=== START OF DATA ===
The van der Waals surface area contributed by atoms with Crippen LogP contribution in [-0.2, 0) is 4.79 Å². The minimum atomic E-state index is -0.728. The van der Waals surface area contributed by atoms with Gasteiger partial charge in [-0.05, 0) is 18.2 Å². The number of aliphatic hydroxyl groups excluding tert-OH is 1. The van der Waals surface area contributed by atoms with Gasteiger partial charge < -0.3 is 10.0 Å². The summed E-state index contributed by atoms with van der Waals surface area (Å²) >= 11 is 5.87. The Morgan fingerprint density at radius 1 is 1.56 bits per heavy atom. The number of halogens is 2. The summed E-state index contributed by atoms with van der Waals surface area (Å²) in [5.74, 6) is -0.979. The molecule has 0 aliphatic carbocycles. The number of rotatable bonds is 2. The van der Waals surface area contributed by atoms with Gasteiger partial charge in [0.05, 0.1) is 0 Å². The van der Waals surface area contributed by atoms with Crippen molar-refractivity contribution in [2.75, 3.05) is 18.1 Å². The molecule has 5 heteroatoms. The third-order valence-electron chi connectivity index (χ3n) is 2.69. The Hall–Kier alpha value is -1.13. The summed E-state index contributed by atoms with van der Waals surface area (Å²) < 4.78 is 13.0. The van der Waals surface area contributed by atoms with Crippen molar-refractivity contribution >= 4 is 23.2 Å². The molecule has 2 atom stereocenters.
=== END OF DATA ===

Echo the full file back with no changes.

The van der Waals surface area contributed by atoms with Crippen LogP contribution in [-0.2, 0) is 4.79 Å². The minimum atomic E-state index is -0.728. The van der Waals surface area contributed by atoms with Gasteiger partial charge in [-0.05, 0) is 18.2 Å². The number of aliphatic hydroxyl groups excluding tert-OH is 1. The van der Waals surface area contributed by atoms with Gasteiger partial charge < -0.3 is 10.0 Å². The summed E-state index contributed by atoms with van der Waals surface area (Å²) >= 11 is 5.87. The Morgan fingerprint density at radius 1 is 1.56 bits per heavy atom. The number of halogens is 2. The summed E-state index contributed by atoms with van der Waals surface area (Å²) in [5.74, 6) is -0.979. The molecule has 0 aliphatic carbocycles. The number of rotatable bonds is 2. The van der Waals surface area contributed by atoms with Gasteiger partial charge in [0.05, 0.1) is 0 Å². The van der Waals surface area contributed by atoms with Crippen molar-refractivity contribution in [2.75, 3.05) is 18.1 Å². The molecule has 5 heteroatoms. The third-order valence-electron chi connectivity index (χ3n) is 2.69. The Hall–Kier alpha value is -1.13. The summed E-state index contributed by atoms with van der Waals surface area (Å²) < 4.78 is 13.0. The van der Waals surface area contributed by atoms with Crippen molar-refractivity contribution >= 4 is 23.2 Å². The molecule has 2 atom stereocenters.